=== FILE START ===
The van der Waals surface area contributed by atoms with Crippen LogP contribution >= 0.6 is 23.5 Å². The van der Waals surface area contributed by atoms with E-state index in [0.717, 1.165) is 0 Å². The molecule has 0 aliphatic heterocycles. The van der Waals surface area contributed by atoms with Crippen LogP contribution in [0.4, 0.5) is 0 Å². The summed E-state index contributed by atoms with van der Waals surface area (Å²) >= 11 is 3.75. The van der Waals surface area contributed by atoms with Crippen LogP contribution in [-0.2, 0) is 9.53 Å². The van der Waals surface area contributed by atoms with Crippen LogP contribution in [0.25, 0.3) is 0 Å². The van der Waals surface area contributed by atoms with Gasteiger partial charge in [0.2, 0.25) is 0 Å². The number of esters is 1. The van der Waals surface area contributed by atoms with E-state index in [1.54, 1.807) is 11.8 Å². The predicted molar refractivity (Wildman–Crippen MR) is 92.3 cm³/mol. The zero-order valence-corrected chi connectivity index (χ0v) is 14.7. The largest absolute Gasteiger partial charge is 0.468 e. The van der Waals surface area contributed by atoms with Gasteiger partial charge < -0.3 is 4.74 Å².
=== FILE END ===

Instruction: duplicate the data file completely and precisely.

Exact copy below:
The van der Waals surface area contributed by atoms with Crippen LogP contribution >= 0.6 is 23.5 Å². The van der Waals surface area contributed by atoms with E-state index in [0.717, 1.165) is 0 Å². The molecule has 0 aliphatic heterocycles. The van der Waals surface area contributed by atoms with Crippen LogP contribution in [0.4, 0.5) is 0 Å². The summed E-state index contributed by atoms with van der Waals surface area (Å²) >= 11 is 3.75. The van der Waals surface area contributed by atoms with Crippen LogP contribution in [-0.2, 0) is 9.53 Å². The van der Waals surface area contributed by atoms with Crippen LogP contribution in [0.25, 0.3) is 0 Å². The van der Waals surface area contributed by atoms with Gasteiger partial charge in [0.2, 0.25) is 0 Å². The number of esters is 1. The van der Waals surface area contributed by atoms with E-state index in [1.54, 1.807) is 11.8 Å². The predicted molar refractivity (Wildman–Crippen MR) is 92.3 cm³/mol. The zero-order valence-corrected chi connectivity index (χ0v) is 14.7. The largest absolute Gasteiger partial charge is 0.468 e. The van der Waals surface area contributed by atoms with Gasteiger partial charge < -0.3 is 4.74 Å².